Muslims, especially young and educated, hail Islamic preacher and tele-evangelist Dr Zakir Naik as a hero and lap up every sermon he delivers. It helps that the topics he deals with are diverse – from whether Islam allows music and dance to suicide bombings – and his followers take it all in.
ScoopWhoop spoke with a die-hard Zakir Naik fan from Mumbai to understand what drew him to the preacher a decade ago and what keeps his faith firm despite the global backlash.
Mohsin Khan, 31, is a digital marketing professional who is pursuing an MBA in the subject. He speaks English and sports a beard, and has been leading a battle of words against Naik’s critics on social media. From participating in campaigns to mass-unfollow some social media accounts to issuing calls for trending pro-Naik hashtags, Mohsin has been pretty active since the preacher’s name cropped up in connection with Bangladeshi terror attack.
Mohsin says he discovered his idol in school, when he wanted to know the meaning of ‘kaafir’.
“I was in Class 10 in Vani Vidyalaya in Kalyan. There was a lecture on religion, and what unfolded left me horrified. The class was told that everybody is created by one god who doesn’t discriminate. If there are floods, it is for all. If there are rains, it is for all. But then the teacher said it’s Muslims who do not believe in this and call the non-Muslims ‘kaafirs’,” said Khan.
Did he understand the meaning? No.
“No student did, but I, the only Muslim in the class, was suddenly at the centre of suspicious stares. I went home and sought the answer from my parents, but drew a blank. I resumed my search and stumbled upon Dr Naik’s sermons aired on local cable TV. I learnt that ‘kaafir’ stems from Arabic word ‘kufr’ meaning ‘to deny”, which is to say the one who denies Islam. Perfectly logical. I see no wrong in this, don’t we have non-Christians and non-Hindu?”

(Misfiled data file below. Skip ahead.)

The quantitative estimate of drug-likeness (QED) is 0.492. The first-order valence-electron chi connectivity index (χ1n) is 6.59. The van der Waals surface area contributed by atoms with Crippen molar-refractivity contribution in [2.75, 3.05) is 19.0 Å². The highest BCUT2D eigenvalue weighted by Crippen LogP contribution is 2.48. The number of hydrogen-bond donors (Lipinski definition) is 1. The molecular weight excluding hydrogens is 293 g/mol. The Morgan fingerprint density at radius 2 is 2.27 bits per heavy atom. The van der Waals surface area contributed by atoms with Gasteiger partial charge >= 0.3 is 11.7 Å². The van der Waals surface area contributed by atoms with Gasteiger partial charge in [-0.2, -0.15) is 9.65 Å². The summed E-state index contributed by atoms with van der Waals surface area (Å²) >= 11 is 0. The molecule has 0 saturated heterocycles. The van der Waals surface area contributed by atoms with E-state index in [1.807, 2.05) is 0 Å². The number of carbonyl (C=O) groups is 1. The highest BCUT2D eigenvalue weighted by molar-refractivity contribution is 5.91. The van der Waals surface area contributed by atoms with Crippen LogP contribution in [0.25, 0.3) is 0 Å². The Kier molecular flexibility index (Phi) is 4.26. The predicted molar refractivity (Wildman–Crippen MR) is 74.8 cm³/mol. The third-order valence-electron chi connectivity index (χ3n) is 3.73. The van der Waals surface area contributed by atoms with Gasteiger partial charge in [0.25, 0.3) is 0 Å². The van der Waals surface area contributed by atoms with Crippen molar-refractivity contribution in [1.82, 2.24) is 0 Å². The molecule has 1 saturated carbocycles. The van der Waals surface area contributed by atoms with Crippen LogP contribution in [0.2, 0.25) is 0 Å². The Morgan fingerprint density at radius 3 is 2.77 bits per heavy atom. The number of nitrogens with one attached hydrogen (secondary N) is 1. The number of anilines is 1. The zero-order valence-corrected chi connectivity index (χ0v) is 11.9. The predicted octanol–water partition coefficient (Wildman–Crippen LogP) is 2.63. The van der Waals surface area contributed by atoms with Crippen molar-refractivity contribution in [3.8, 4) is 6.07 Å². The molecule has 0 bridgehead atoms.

But what about the punishments to ‘kaafirs’ that Quran suggests? Mohsin says it’s a misconception.
“Indeed, Chapter number 9 verse number 5 talks about it,” he says and narrates the verse in Arabic.
Mohsin admits he doesn’t understand Arabic and has simply memorised it.
“But that’s irrelevant. What’s to be noted is that this verse has a context – that of war. Our Army does kill its enemies during war, doesn’t it? It’s the same thing. Quran doesn’t ask Muslims to go around killing kaafirs. Muslims are the second largest community in the world. Do they all kill the non-believers? No.”
Security agencies have claimed Naik has “inspired” terrorists several times. But, Mohsin is quick to defend him.
“Blaming Dr Naik for creating terrorism is like blaming Virat Kohli for your broken windowpane! If a child gets inspired by Kohli, plays cricket and ends up smashing the glass, will you blame the star cricketer for it?”
In a manner that seems much like Naik’s, Mohsin goes on to add, “Islam is a university. Jihad is a branch of it, and so is the study of comparative religions. If a student chooses a particular branch, we can’t blame the university for it and demand it shuts down!”
But if a terrorist has named Naik as an inspiration…